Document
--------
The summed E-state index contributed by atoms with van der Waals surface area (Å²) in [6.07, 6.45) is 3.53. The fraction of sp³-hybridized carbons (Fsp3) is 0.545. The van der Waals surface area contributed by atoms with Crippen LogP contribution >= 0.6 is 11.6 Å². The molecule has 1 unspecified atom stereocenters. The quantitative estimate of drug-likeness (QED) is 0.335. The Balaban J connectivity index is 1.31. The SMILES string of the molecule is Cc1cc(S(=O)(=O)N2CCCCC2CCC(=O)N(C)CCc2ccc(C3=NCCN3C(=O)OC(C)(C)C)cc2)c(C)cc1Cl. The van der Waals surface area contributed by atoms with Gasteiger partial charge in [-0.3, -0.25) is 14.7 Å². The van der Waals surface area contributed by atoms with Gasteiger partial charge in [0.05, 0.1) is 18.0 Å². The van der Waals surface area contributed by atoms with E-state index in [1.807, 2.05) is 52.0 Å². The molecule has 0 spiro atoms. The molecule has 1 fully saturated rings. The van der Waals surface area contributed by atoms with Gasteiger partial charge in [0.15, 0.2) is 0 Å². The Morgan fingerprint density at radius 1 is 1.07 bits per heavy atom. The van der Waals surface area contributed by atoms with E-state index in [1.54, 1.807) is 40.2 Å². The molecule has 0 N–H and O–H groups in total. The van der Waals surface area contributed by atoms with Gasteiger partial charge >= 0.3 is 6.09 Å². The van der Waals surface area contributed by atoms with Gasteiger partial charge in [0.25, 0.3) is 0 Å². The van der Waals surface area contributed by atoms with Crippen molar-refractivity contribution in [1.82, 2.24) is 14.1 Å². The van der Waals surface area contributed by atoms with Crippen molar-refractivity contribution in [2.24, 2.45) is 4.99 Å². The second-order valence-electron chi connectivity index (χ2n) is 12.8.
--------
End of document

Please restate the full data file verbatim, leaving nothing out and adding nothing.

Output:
The summed E-state index contributed by atoms with van der Waals surface area (Å²) in [6.07, 6.45) is 3.53. The fraction of sp³-hybridized carbons (Fsp3) is 0.545. The van der Waals surface area contributed by atoms with Crippen LogP contribution >= 0.6 is 11.6 Å². The molecule has 1 unspecified atom stereocenters. The quantitative estimate of drug-likeness (QED) is 0.335. The Balaban J connectivity index is 1.31. The SMILES string of the molecule is Cc1cc(S(=O)(=O)N2CCCCC2CCC(=O)N(C)CCc2ccc(C3=NCCN3C(=O)OC(C)(C)C)cc2)c(C)cc1Cl. The van der Waals surface area contributed by atoms with Gasteiger partial charge in [-0.3, -0.25) is 14.7 Å². The van der Waals surface area contributed by atoms with Gasteiger partial charge in [0.05, 0.1) is 18.0 Å². The van der Waals surface area contributed by atoms with E-state index in [1.807, 2.05) is 52.0 Å². The molecule has 0 spiro atoms. The molecule has 1 fully saturated rings. The van der Waals surface area contributed by atoms with Gasteiger partial charge in [0.15, 0.2) is 0 Å². The Morgan fingerprint density at radius 1 is 1.07 bits per heavy atom. The van der Waals surface area contributed by atoms with E-state index in [1.54, 1.807) is 40.2 Å². The molecule has 0 N–H and O–H groups in total. The van der Waals surface area contributed by atoms with Gasteiger partial charge >= 0.3 is 6.09 Å². The van der Waals surface area contributed by atoms with Gasteiger partial charge in [0.25, 0.3) is 0 Å². The van der Waals surface area contributed by atoms with Crippen molar-refractivity contribution in [1.82, 2.24) is 14.1 Å². The van der Waals surface area contributed by atoms with Crippen molar-refractivity contribution in [2.24, 2.45) is 4.99 Å². The second-order valence-electron chi connectivity index (χ2n) is 12.8.